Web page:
If your favorite show doesn’t return this week, here’s my list of Fall TV premiere dates.

Wikipedia

In case you missed the 67th annual Prime-Time Emmy Awards on Fox Sunday night, you didn’t miss much.

With all the competition from Netflix, Amazon and other online services, the 2014-15 was one of the best TV seasons ever. And the Fox telecast hosted by comedian Andy Samberg was perhaps the worst, or at least the raunchiest with references to porn and oral sex in the first hour.

If you stayed around for the end, the best moments came in the final hour:

--Comedian Tracy Morgan walking on stage 15 months after the New Jersey traffic accident which took life of his friend James McNair, to present the best drama award to HBO’s “Game of Thrones,” the big winner Sunday night. (See full list below)

--Viola Davis (ABC’s “How To Get Away With Murder”) quoting former slave Harriet Tubman after becoming the first African-American woman to win the drama best actress award. She also said:  “Let me tell you something: the only thing that separates women of color from anyone else is opportunity. You cannot win an Emmy for roles that are simply not there.”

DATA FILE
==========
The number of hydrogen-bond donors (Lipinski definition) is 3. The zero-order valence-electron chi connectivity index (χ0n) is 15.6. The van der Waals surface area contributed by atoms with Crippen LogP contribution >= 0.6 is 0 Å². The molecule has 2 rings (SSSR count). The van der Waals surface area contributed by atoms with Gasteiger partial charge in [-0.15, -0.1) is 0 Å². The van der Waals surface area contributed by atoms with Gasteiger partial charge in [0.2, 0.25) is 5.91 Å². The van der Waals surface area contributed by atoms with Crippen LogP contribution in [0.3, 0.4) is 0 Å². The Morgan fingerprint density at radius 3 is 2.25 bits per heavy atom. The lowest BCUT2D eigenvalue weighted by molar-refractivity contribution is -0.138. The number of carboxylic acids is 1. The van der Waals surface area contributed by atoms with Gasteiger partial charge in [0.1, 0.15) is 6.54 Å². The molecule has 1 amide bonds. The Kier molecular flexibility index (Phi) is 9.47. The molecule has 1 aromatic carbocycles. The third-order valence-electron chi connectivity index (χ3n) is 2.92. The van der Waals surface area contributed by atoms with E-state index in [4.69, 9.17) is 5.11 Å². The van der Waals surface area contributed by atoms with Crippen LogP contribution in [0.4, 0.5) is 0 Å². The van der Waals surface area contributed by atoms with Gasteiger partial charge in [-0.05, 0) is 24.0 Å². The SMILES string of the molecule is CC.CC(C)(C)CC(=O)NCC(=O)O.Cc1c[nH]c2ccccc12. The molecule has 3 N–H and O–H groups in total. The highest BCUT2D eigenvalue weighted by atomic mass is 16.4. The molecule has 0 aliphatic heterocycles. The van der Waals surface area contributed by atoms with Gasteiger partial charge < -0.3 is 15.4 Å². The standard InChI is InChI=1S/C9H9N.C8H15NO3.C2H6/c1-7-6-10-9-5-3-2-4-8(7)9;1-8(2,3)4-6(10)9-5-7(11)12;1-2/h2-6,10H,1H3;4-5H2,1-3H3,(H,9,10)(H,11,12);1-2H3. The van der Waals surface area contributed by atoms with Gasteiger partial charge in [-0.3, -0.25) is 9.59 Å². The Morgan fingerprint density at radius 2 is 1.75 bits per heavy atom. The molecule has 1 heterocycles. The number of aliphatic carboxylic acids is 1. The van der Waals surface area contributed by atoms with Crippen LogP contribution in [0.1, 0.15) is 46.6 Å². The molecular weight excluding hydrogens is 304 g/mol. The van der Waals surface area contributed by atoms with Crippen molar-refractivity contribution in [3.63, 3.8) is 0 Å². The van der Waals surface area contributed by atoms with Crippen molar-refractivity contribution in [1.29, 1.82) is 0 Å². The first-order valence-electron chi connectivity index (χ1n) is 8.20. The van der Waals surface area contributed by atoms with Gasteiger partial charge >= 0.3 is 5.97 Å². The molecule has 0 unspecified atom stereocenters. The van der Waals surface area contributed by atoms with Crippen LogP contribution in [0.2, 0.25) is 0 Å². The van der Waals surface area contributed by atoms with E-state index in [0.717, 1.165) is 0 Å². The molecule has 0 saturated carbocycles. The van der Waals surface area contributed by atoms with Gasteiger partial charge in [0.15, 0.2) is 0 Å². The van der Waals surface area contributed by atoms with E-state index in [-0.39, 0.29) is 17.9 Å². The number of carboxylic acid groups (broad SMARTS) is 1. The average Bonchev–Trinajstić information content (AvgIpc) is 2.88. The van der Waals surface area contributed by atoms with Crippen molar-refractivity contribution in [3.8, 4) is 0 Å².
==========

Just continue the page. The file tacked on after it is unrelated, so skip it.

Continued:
Jerry Springer Show

Twenty-five years of the “Jerry Springer Show?” Really?

No.

Springer celebrates the start of his 25th season today (9 a.m., Channel 64). So technically, the daytime “Springer” show is only 24 years old. But that’s still an extraordinary achievement for the daytime program which started at WLWT-TV’s old Crosley Square studios at 9th and Elm Streets on Sept. 30, 1991.

On only five TV stations.

CBS Television

On this date in TV Kiese history…

Sept. 18, 1978: “WKRP in Cincinnati” premieres on CBS with the first of a two-part episode about new program director Andy Travis (Gary Sandy) switching from boring elevator music to rock ’n’ roll.

Although never a big ratings hit, “WKRP” had a loyal audience for four seasons because of its great writing, actual rock music (selected by the actor DJs) and great cast: Howard Hesseman, Gordon Jump, Loni Anderson, Richard Sanders, Tim Reid, Frank Bonner, Jan Smithers and Sandy.

Baby, if you’ve ever wondered:  Atlanta advertising executive Hugh Wilson had never been to Cincinnati before creating the show. He based the series on an  Atlanta radio station.